We went to another Saxon encampment (Tiger just can't get enough of reenactments) where they were recreating the year 1012AD. We attended the court of Ethelred where we witnessed how crime and punishment were administered in three different cases: (1) a theft, (2) bearing a child out of wedlock, and (3) a neighbourly dispute.
We had a lot of time to look around the encampment, to talk and listen to the reenactors about their roles, their displays, and the period in which they are 'living' in.
|Minting Saxon coins out of pewter.|
There was a children's vike where they were "trained" to fight against the adults, after a few simple rules and instructions. Naturally, the battle was over in a few minutes with all the adult warriors being unceremoniously defeated.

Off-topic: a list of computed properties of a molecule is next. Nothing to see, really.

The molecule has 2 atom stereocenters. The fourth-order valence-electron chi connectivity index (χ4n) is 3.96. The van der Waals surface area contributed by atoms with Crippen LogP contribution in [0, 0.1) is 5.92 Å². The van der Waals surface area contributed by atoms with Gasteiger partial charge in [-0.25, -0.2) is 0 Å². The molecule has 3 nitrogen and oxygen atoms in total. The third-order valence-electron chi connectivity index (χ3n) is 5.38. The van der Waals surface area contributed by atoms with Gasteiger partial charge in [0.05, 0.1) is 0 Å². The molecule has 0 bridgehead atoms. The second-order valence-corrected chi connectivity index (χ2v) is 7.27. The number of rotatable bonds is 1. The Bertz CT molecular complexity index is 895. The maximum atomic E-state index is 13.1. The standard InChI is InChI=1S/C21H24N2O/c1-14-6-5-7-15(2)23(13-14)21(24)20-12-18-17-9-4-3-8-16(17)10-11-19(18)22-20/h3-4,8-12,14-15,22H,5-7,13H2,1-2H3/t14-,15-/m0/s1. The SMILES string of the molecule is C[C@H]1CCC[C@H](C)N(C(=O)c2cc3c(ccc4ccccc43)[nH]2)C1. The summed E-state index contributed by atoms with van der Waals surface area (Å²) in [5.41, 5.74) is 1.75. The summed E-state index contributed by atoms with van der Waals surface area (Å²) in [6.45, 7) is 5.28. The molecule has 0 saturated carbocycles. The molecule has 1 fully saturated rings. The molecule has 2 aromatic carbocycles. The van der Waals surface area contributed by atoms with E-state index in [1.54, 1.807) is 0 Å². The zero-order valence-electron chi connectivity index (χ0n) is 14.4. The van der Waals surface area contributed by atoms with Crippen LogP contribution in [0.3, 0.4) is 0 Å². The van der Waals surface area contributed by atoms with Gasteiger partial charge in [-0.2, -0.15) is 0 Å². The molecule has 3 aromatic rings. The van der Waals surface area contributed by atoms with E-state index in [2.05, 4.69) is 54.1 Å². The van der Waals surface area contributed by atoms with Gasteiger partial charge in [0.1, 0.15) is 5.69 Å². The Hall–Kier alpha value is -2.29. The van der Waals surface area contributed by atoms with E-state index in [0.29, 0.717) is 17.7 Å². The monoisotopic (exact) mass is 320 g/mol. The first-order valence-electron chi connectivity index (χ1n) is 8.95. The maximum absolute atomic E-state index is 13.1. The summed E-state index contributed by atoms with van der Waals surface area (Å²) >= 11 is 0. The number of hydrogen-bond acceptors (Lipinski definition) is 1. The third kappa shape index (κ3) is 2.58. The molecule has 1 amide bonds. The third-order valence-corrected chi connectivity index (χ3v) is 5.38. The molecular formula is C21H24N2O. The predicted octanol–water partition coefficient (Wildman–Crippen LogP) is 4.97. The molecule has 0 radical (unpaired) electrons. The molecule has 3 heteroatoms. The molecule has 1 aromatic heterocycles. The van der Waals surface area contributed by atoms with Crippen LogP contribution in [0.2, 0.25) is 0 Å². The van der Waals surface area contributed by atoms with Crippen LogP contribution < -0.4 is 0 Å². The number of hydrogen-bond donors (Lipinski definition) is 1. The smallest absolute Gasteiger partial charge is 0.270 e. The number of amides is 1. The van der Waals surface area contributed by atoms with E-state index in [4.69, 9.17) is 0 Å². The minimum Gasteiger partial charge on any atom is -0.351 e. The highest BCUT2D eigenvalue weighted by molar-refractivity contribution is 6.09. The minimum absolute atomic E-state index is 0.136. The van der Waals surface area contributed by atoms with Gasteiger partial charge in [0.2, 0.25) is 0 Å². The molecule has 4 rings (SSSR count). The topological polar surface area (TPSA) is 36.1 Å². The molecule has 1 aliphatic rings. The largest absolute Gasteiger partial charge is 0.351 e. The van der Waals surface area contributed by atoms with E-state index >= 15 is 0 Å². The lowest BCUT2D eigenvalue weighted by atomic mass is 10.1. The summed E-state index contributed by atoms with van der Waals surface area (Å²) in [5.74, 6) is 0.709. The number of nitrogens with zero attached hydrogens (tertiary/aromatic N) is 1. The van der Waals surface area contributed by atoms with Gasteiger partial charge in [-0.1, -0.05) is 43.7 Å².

After a short rest, the adult warriors showed their true prowess by having a weaponry and combat display, which Tiger watched with much enthusiasm.
The finale was a huge battle between the Saxons and the Vikings, although you would not be able to tell who was who from the photographs, since their armour and helmets were so similar.
The turbulent late Saxon period finally came to an end with King Harold losing the kingdom to William of Normandy at the Battle of Hastings, the reenactment of which we attended at the actual site last October. We have studied this event so many times before that it needs no further work, apart from the very glaring error we found in SOTW2 that really bothered us, which we feel we must point out here: we have never heard of King Harold being called "Harold the Unfortunate" by anyone in England, and there definitely isn't an inscription of this kind on his tombstone, see evidence below:
|King Harold's tombstone at Waltham Abbey|
|A stone plaque at Battle that marks the spot where King Harold fell.|